One example of an informal space at the municipal level was the formation of Tole Lane Organisations (TLOs), a civil society organisation that invites one member from each of the households in every street of the suburb. In other words, TLOs were revitalised as intermediary spaces for citizens to join in municipal decision-making as many municipalities in Nepal introduced TLOs as participative channels. In Butwal municipality alone where this research was carried out, there were 293 TLOs in 2015. 

The municipalities utilise TLOs in two different aspects of municipal governance (a formal space): first, the executive committee members of TLOs participate in implementing small-scale developmental programs, and second, enabling TLOs to organise informal participatory forums in their relevant neighbourhood to deliberate over their most pressing problems. The municipality regularly gives training programs to executive committee members of TLOs so that they can effectively organise participatory forums in their neighbourhoods. Every two years, the executive members of TLOs must be re-elected. 

Lessons from Fiji

In the Pacific there has been considerable democratic instability – see for example Solomon Islands, Bougainville and Fiji. This has led to the creation of informal political spaces and alliances in the absence of formal mechanisms through which progressive, democratically inspired voices can be heard.  The Pacific women’s movement has been active in the informal sphere claiming women’s rights against a backdrop of hostility towards claims for increased women’s representation and leadership, failure to sign the Convention on the Elimination of all forms of Discrimination Against Women (CEDAW), hostility over sexual orientation, and low levels of women’s representation in parliament. The Pacific Feminist Forum is an important case study, illustrating some of the factors that can enable and enhance the role of Pacific regional civil society in achieving gender equality. Findings from interviews conducted in the margins of the Pacific Feminist Forum suggest the importance of informal spaces when no access can be gained to formal spaces. One interviewee said that connecting the young activists amongst the different NGO's into a political space was significant.  She established an informal network of young activists allowing space for different NGOs, private sector and academics to come together and mobilise:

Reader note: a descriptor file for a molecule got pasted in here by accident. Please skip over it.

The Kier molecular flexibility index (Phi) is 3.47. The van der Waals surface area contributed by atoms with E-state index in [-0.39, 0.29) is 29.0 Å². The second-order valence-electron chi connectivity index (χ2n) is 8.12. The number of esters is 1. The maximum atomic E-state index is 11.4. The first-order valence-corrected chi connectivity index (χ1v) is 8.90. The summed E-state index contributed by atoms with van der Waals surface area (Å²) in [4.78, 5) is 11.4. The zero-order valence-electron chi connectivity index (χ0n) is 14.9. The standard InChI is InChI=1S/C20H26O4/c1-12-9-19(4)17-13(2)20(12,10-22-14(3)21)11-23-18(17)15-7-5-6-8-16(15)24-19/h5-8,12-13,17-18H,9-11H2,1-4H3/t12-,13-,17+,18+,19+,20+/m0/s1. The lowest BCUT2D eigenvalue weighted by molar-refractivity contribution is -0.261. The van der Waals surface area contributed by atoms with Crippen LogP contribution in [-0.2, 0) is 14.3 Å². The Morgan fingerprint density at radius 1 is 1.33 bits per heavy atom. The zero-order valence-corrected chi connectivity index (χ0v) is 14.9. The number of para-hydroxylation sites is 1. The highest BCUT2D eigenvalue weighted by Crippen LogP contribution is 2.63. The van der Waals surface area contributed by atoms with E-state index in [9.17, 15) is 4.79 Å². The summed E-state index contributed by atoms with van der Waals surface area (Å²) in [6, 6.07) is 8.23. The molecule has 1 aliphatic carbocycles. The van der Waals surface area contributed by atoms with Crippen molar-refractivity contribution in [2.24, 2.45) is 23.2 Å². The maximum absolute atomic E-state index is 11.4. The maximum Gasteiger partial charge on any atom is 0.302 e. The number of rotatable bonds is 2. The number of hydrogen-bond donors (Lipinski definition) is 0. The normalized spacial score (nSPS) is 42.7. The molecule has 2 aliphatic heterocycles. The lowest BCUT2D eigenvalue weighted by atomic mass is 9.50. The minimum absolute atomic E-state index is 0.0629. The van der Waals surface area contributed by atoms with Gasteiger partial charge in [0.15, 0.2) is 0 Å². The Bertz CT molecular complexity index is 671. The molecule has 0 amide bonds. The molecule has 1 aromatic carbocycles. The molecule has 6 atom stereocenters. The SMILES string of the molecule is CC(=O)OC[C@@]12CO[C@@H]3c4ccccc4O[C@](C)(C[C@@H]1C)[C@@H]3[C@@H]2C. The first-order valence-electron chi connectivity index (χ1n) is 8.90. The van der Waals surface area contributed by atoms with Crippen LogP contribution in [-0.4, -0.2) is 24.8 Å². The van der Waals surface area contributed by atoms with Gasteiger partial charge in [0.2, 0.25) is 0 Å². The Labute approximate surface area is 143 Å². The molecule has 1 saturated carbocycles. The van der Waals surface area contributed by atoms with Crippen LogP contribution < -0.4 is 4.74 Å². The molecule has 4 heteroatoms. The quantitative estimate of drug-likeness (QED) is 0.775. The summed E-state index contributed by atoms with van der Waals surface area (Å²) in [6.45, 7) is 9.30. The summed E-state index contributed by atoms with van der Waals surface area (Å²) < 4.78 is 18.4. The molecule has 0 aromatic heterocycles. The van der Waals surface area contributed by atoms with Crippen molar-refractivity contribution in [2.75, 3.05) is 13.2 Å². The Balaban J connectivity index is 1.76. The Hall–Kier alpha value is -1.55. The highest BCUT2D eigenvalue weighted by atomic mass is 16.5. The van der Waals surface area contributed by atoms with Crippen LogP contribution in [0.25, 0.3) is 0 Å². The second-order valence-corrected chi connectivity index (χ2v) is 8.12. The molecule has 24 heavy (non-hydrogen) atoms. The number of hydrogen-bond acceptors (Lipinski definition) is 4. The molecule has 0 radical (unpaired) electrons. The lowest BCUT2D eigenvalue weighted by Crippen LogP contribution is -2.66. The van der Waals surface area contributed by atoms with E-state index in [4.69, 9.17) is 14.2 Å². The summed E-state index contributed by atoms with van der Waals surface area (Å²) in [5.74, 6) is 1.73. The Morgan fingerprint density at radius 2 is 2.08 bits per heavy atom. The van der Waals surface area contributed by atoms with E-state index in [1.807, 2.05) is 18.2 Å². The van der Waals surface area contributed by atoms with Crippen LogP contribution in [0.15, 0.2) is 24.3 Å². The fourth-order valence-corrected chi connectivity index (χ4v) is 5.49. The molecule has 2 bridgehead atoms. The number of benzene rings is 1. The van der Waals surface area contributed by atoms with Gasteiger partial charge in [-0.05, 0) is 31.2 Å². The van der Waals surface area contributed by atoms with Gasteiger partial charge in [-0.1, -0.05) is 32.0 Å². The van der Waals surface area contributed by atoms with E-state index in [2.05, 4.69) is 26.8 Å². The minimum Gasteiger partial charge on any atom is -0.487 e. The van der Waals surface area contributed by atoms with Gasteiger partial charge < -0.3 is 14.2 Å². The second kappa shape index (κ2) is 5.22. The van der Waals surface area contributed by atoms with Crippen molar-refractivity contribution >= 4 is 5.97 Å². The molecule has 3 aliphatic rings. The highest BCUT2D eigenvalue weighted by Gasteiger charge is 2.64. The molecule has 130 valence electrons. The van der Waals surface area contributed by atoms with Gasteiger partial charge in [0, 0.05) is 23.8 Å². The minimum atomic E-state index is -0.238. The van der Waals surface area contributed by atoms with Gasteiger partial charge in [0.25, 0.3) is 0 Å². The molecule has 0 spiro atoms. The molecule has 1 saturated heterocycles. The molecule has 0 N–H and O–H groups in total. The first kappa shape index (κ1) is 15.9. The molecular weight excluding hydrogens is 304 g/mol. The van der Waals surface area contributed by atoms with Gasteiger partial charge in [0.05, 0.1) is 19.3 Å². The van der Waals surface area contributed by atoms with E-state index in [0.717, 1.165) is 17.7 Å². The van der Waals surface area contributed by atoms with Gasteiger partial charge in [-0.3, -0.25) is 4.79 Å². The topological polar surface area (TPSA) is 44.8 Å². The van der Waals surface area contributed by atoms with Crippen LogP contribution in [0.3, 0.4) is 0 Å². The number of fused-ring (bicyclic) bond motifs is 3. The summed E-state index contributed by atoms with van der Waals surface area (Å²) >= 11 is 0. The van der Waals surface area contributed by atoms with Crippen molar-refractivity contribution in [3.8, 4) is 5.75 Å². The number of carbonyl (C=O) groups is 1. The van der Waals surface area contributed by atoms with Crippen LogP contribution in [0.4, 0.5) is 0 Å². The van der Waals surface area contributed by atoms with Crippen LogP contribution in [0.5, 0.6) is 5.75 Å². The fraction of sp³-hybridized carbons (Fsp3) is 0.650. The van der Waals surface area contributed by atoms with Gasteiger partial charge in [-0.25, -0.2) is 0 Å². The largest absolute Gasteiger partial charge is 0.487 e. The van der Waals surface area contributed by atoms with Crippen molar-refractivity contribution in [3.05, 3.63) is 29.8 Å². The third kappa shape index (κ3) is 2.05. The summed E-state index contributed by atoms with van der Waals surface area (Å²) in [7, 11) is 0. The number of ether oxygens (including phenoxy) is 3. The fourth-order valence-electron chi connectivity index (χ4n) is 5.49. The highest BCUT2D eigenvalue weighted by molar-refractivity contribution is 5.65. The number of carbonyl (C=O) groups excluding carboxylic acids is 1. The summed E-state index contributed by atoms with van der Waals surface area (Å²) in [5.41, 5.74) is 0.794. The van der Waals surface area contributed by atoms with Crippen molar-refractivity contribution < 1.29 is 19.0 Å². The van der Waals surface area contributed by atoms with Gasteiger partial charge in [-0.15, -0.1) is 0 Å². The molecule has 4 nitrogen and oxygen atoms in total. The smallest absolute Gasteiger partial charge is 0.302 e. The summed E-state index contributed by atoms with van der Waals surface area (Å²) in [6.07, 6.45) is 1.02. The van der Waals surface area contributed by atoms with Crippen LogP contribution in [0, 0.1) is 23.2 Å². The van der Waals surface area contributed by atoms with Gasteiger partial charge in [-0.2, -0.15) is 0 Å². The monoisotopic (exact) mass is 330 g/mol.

At the time formal spaces were being monitored, and were an intimidating space to get into. We've been able to organise sessions which we funded ourselves at the University of the South Pacific, giving us the lecture board, because one of the reasons to kind of form an informal group, having political discussions, is that we can't get a formal [permit]. [interview December 2016]

 These informal spaces can be used, however, as leverage to get to formal spaces:

We've been able to get through to some formal spaces through this informal space that we have created. Enable each other to attend spaces. I think at first our real intention was just to get out of our CSO space because we were junior staff, we were doing the run around and when it came to political spaces we were ... We couldn't engage each other…[interview December 2016]

My recent empirical research in the Pacific using a case study of an informal space suggests three key lessons:

- To open up new spaces, innovative practice is required and informal spaces can act as a supportive cohort to address the deficit in formal spaces. 

- Incorporating practical and everyday action beyond the formal space allows for the inclusion of traditionally marginalised voices and can help establish and enhance a shared vision to more effectively achieve change. 

- Pacific citizens are finding strategic ways to overcome institutional barriers to participation. New informal spaces are emerging for strategising, expanding and re-energising places to hear multiple voices in the Pacific. Pacific citizens continue to implement practical democratic innovations in informal spaces faster than is being achieved in formal spaces.

Lessons from Nepal

During the absence of electoral politics at the local level, formal spaces were not ineffective but the point is that citizens were continuously seeking to influence local decision-making. The following interview suggests that the trust of citizens in informal forums was increasing: